David Thornburgh

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David Bradford Thornburgh (born October 6, 1958) is President and CEO of the Committee of Seventy], an influential independent government reform group in Philadelphia, PA. Prior to joining Seventy in December, 2014 he served as Executive Director of the University of Pennsylvania's Fels Institute of Government) He is a frequent commentator on regional development, public policy and civic affairs. He has been recognized by Leadership Philadelphia as one of the most trusted and respected civic "connectors" in the Philadelphia area.[1] He is the son of former Pennsylvania governor and U.S. Attorney General Dick Thornburgh.

Thornburgh graduated from Haverford College in Pennsylvania with a B.A. in Political Science. He later attended Harvard University's Kennedy School of Government where he received a Masters in Public Policy (MPP) degree.[1]

Thornburgh went on to become the Director of Civic Affairs at the CIGNA Corporation in Philadelphia.[1] In 1988 Thornburgh was appointed as Director of the Wharton Small Business Development Center, the consulting and training arm of the Wharton School's top-ranked Entrepreneurial Center, where he helped 20,000 entrepreneurs start and grow their businesses, raise $40 million in additional capital, and in the process create 4,000 new jobs in the region.[1] In 1994, he left the SBDC to become the Executive Director of the Economy League of Greater Philadelphia, one of the nation's oldest and most respected private sector-led regional "think and do" tanks.[2] While at the Economy League, he led efforts to reduce and restructure local taxes, improve the quality of the regional workforce, invest in arts and culture, and position the Philadelphia as an entrepreneurial, knowledge-based economy. Following his time at the Economy League, in 2006, Thornburgh was named President and CEO of the Alliance for Regional Stewardship, a best-practice network of regional leaders in communities across the United States.[3]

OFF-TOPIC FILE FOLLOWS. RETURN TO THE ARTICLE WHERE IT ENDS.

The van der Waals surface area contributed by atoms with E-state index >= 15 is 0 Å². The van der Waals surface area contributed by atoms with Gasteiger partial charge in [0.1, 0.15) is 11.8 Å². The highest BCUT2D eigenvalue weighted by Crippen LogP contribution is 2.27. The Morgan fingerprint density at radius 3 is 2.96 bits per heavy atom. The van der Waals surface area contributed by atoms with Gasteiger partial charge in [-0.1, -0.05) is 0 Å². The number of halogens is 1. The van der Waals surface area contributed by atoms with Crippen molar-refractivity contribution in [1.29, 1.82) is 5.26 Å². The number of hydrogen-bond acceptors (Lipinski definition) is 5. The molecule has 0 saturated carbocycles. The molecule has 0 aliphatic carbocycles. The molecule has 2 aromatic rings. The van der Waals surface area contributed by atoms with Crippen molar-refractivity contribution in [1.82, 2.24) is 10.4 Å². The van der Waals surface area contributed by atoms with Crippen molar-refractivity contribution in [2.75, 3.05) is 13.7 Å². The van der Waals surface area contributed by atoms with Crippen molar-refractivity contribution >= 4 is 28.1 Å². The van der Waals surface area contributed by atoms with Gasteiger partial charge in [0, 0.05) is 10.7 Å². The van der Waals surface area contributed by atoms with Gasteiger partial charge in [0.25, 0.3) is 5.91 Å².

Thornburgh has received numerous awards including an Eisenhower Fellowship in 2000 and was a finalist for the White House Fellowship in 1992. In 1991 he was chosen by the "Philadelphia Business Journal" as one of '40 Business Leaders Under 40'.[2] He and his wife Rebecca McKillip Thornburgh, a Wharton-MBA turned children's book author/illustrator, have lived in the Chestnut Hill section of Philadelphia since 1996. Their two daughters, Blair and Alice, now in their twenties, were born and raised there and attended and graduated from Germantown Friends School. Lifelong musicians, Rebecca and David perform in an alt-country band called Reckless Amateurs that appears regularly in the Philadelphia area. David also plays pedal steel guitar with the Miners, an original alt-country band. He is a lifelong scuba diver.


  1. ^ a b c d [1], University of Pennsylvania, Aug 05, 2008
  2. ^ a b [2], Purdue Conference, Jan 22, 2006
  3. ^ [3], Alliance for Regional Stewardship, Jan 22,2008